First-Time Homebuyers Leap at Good Deals
Buying a home is a big commitment. And for those who have never made it, it's daunting. Given the problems in the housing market during this recession -- from bad mortgages to declining home values -- many potential first-time buyers are hesitating when it comes to dipping a toe into the waters of homeownership. (See "How to Shop for Your First Home.")
But more and more are eagerly signing on the dotted line.
Still, there are concerns. "We've never owned a home before, so we were not sure if we'd have the time and the resources to keep up with a house, especially with a new baby," says Ashwin, a project manager at a financial services company.
In addition, he says, "There is always the concern that one of us might lose our job. But that's true of any
First-time-homebuyer jitters are not uncommon, says Suki Marsh-Shikiar, the Raghus' real estate agent and a sales associate with Weichert Realtors in Short Hills, N.J. "I meet a lot of people who come to open houses to look, but they are hesitant to buy," she says. "When I call them to follow up, they don't return my call."
However, she says, the ones that do respond are "ready, excited and eager to buy. If they've been pre-approved, they are ready to move full-steam ahead."
What keeps first-time buyers from getting into the market? There are a number of concerns that cause buyers to hesitate, according to Heather Gilheany, Marsh-Shikiar's partner at Weichert.
"The biggest problem is confidence in the general economy and job security," she says. "Even while they are looking at homes, they are saying, 'Maybe we should just keep renting because life is so uncertain. We should stick with the lifestyle we know.' "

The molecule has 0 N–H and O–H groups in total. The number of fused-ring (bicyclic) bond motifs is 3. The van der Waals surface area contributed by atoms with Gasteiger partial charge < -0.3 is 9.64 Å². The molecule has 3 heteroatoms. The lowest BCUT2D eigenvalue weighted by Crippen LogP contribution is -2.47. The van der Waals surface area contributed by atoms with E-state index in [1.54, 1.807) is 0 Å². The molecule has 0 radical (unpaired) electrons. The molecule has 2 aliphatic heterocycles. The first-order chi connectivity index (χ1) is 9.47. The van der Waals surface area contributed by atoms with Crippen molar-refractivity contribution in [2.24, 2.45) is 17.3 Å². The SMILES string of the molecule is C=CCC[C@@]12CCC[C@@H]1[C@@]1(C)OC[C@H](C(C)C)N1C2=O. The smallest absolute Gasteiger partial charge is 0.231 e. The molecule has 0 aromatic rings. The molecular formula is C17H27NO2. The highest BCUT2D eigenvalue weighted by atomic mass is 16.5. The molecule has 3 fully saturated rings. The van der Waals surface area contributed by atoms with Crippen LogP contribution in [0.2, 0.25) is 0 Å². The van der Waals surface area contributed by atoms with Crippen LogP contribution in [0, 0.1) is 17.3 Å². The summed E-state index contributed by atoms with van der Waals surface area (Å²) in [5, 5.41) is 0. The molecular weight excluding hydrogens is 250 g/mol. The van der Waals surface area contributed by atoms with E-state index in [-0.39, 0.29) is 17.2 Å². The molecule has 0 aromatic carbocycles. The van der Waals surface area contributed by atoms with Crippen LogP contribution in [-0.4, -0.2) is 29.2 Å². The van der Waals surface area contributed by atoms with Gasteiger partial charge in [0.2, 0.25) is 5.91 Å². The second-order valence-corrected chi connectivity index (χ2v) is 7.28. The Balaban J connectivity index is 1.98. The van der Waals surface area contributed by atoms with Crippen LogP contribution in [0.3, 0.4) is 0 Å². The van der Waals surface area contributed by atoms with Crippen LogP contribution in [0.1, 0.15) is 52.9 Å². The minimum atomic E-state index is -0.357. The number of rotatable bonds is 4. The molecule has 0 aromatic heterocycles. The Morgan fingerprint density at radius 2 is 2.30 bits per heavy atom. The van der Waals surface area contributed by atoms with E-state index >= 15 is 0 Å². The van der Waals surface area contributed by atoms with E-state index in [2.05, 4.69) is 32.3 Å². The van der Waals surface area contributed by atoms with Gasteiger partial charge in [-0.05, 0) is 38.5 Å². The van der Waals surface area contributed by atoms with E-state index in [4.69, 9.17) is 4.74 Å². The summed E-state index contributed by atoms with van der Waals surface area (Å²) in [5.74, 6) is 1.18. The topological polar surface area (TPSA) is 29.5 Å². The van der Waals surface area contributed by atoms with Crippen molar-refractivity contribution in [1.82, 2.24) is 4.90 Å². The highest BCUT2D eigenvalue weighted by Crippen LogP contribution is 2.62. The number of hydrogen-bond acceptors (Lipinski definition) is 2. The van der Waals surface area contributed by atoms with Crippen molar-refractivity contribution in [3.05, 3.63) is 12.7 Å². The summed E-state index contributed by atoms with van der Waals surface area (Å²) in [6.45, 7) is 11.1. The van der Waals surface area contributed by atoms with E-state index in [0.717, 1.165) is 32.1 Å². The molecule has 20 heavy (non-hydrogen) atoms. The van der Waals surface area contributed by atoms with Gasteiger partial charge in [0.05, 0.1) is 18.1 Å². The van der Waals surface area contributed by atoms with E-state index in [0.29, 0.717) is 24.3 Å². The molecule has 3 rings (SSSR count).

While there isn't much that she can say to relieve people of that fear, she does address others, such as the worry that a mortgage will have hidden fees and charges.
"We steer clients reputable mortgage brokers," says Gilheany. "Mortgage requirements are so stringent right now that even people who have good credit ratings and money in the bank are having a tough time getting approved." A reputable broker will ensure that the terms of your mortgage are clear and defined.
Concerns about whether home prices will continue to decline are real, says Marsh-Shikiar. "But if someone is looking to buy a home, not a cashbox, they will do fine," she said. "The days of great appreciation in a home are over. If you think you will want to move in a few years, buying now is not a good idea. But if you believe you will be staying in your home for several years, now is a great time to buy."
The condition of a home is a huge concern for buyers. The Raghus were right to be concerned about keeping up with home maintenance. Bills can pile up fast. (See "The Hidden Costs in Home Buying.")
A thorough home inspection will help alleviate those fears, said Gilheany. "Buyers are doing exhaustive inspections," she says. "Radon, oil tanks, roof, chimneys -- people are checking out everything they can before putting in an offer."
Finally, there is the concern that a better home might come along. "I always tell buyers, finding a house is a lot like falling in love," says Gilheany. "When they see the right house, they won't have any hesitation."
For the Raghus, despite some uncertainties, they found a home that they knew was right for them. And they didn't want to pass up a good time to buy. "The sellers were motivated, and willing to negotiate," says Raghu. "We got a very good deal; we wouldn't have been able to buy this house three or four years ago. With our life situation and the way the market is now, we decided this was a great opportunity we shouldn't miss."
For more on first-time home-buying and mortgages see:
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